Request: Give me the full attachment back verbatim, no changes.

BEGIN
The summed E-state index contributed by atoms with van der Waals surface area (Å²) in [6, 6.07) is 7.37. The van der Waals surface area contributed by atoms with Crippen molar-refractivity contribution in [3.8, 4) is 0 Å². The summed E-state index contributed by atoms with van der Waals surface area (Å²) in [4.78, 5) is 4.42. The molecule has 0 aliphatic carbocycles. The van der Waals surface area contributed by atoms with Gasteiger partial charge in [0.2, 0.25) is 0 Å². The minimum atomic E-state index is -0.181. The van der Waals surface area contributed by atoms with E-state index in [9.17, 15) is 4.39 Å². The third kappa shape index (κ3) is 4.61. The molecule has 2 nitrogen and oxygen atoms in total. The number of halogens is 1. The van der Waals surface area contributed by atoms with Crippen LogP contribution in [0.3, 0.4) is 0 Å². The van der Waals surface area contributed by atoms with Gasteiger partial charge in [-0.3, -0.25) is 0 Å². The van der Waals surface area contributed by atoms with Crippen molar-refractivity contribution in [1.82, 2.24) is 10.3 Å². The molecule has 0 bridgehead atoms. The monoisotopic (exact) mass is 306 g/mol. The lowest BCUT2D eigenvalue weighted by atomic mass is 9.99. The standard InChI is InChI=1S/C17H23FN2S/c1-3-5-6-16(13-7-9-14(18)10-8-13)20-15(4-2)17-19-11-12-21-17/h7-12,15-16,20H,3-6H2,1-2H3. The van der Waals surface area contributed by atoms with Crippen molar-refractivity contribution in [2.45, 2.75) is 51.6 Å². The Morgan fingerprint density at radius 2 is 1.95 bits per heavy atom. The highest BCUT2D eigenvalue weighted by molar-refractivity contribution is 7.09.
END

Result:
The summed E-state index contributed by atoms with van der Waals surface area (Å²) in [6, 6.07) is 7.37. The van der Waals surface area contributed by atoms with Crippen molar-refractivity contribution in [3.8, 4) is 0 Å². The summed E-state index contributed by atoms with van der Waals surface area (Å²) in [4.78, 5) is 4.42. The molecule has 0 aliphatic carbocycles. The van der Waals surface area contributed by atoms with Gasteiger partial charge in [0.2, 0.25) is 0 Å². The minimum atomic E-state index is -0.181. The van der Waals surface area contributed by atoms with E-state index in [9.17, 15) is 4.39 Å². The third kappa shape index (κ3) is 4.61. The molecule has 2 nitrogen and oxygen atoms in total. The number of halogens is 1. The van der Waals surface area contributed by atoms with Crippen LogP contribution in [0.3, 0.4) is 0 Å². The van der Waals surface area contributed by atoms with Gasteiger partial charge in [-0.3, -0.25) is 0 Å². The van der Waals surface area contributed by atoms with Crippen molar-refractivity contribution in [1.82, 2.24) is 10.3 Å². The molecule has 0 bridgehead atoms. The monoisotopic (exact) mass is 306 g/mol. The lowest BCUT2D eigenvalue weighted by atomic mass is 9.99. The standard InChI is InChI=1S/C17H23FN2S/c1-3-5-6-16(13-7-9-14(18)10-8-13)20-15(4-2)17-19-11-12-21-17/h7-12,15-16,20H,3-6H2,1-2H3. The van der Waals surface area contributed by atoms with Crippen molar-refractivity contribution in [2.45, 2.75) is 51.6 Å². The Morgan fingerprint density at radius 2 is 1.95 bits per heavy atom. The highest BCUT2D eigenvalue weighted by molar-refractivity contribution is 7.09.